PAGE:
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Shepherd Interns Engage in Service

Two cadets pause with VMI's dean at the Shepherd Symposium.

Brig. Gen. Jeffrey G. Smith Jr. ’79 stands with Shepherd interns Caroline Wojtas ’19 and Seth Shank ’18 during the Shepherd Symposium in Marshall Hall on July 31.—VMI Photo by Kelly Nye.

Two VMI cadets—Caroline Wojtas ’19 and Seth Shank ’18—spent the summer gaining practical experience outside the classroom with organizations focused on alleviating poverty.

They worked as interns through the VMI Shepherd Poverty program, which is a branch of the Shepherd Higher Education Consortium on Poverty. VMI has been a member of the consortium for several years, and the mission of the organization and VMI are similar, said Maj. Dorothy Hayden, assistant director of the Office of Career Services.

The complexity of the internship fits well with VMI’s mission of developing leaders with a strong sense of public service. The interns are tasked with projects that require critical thinking, creativity, and strong organizational skills, she said.

Wojtas, a psychology major from Illinois, spent her eight-week summer internship at “Healthcare for the Homeless”—a family health care clinic for homeless individuals—in Louisville, Kentucky, along with a number of outreach projects.

Wojtas said via email that after spending hours speaking with clients about their lives on a daily basis, she learned not to be judgmental.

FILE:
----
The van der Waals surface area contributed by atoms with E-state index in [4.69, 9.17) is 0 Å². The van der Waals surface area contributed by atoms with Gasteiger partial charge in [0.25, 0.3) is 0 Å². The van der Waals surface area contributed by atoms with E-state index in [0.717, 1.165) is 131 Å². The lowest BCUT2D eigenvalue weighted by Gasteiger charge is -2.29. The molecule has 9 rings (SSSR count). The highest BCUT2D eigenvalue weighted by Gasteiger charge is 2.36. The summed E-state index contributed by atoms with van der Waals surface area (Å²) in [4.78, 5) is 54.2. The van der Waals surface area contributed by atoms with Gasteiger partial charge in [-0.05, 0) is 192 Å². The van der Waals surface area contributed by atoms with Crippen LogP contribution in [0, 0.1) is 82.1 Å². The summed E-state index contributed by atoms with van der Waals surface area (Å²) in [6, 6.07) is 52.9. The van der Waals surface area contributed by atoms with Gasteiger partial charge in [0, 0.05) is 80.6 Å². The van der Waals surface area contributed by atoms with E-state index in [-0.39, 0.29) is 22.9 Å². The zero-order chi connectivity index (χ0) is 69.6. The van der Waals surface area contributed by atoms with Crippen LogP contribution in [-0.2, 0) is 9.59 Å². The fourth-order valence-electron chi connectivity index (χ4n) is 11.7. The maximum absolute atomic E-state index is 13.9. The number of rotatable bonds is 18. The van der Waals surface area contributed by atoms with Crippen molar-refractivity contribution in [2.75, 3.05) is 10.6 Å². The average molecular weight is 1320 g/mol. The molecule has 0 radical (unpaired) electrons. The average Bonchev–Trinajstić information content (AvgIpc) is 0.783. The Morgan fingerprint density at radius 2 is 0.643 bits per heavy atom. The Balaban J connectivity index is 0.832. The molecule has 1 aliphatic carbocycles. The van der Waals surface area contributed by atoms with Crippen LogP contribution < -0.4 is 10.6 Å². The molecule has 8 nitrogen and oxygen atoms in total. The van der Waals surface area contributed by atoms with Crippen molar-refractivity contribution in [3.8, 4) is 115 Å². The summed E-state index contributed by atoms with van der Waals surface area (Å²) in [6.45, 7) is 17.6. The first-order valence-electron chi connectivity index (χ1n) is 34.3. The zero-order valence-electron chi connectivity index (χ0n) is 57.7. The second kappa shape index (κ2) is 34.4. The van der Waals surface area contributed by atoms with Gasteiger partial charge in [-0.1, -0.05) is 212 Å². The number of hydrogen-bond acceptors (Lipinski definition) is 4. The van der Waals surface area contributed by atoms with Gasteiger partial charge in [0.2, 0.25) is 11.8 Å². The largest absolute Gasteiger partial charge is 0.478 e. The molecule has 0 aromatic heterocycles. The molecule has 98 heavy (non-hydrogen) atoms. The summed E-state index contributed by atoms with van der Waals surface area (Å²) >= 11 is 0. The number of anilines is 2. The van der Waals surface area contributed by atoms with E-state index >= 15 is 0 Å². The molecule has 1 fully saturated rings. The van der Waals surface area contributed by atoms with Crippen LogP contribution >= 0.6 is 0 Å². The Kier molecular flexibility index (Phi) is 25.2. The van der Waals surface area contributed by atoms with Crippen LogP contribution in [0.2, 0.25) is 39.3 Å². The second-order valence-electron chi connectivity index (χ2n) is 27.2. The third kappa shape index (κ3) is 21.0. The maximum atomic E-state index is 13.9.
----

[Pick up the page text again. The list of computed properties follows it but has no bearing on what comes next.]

“I realized that we judge people so easily when we see them dirty, sitting on the street, trying to ask people for food or money. But, what we don`t realize is that the story of their life is so different from yours or mine and that’s why we cannot understand what we don’t know,” Wojtas said.

She added she still wants to be a psychiatrist after graduation but is thinking about working at a place like Healthcare for the Homeless or other family health centers.

Several Shepherd interns have said that this internship played a pivotal role in their career decision-making process, Hayden said.

Shank’s internship was as a financial literacy intern in New York City with Urban Upbound, a community organization that provides tools and resources for economic mobility and self-sufficiency.

Shank, a Lexington native, said he learned an incredible amount during his internship along with living in a “big city” for the first time.

Most days, Shank worked in the outreach department, walking around various low-income neighborhoods to educate residents on what services Urban Upbound provides.

“It was eye opening for me… $30,000 might not seem like a lot of money but, if you don’t have $30,000, it seems like a million,” he said.

As a business and economic major at VMI, Shank hopes to go into financial consulting immediately after gradation and eventually open his own business working with volunteers and non-profits.

To wrap up the internship, each intern gave a presentation that is a reflection of their work.  The presentations were made at the Shepherd Consortium Closing Conference and Symposium hosted by Washington and Lee University and VMI this past weekend. Nearly 120 Shepherd interns reported on their internship and the future direction of their studies.

The internship is paired with a class at VMI titled Poverty and Human Capability that the interns will take this fall.

-Ashlie Walter

–VMI–

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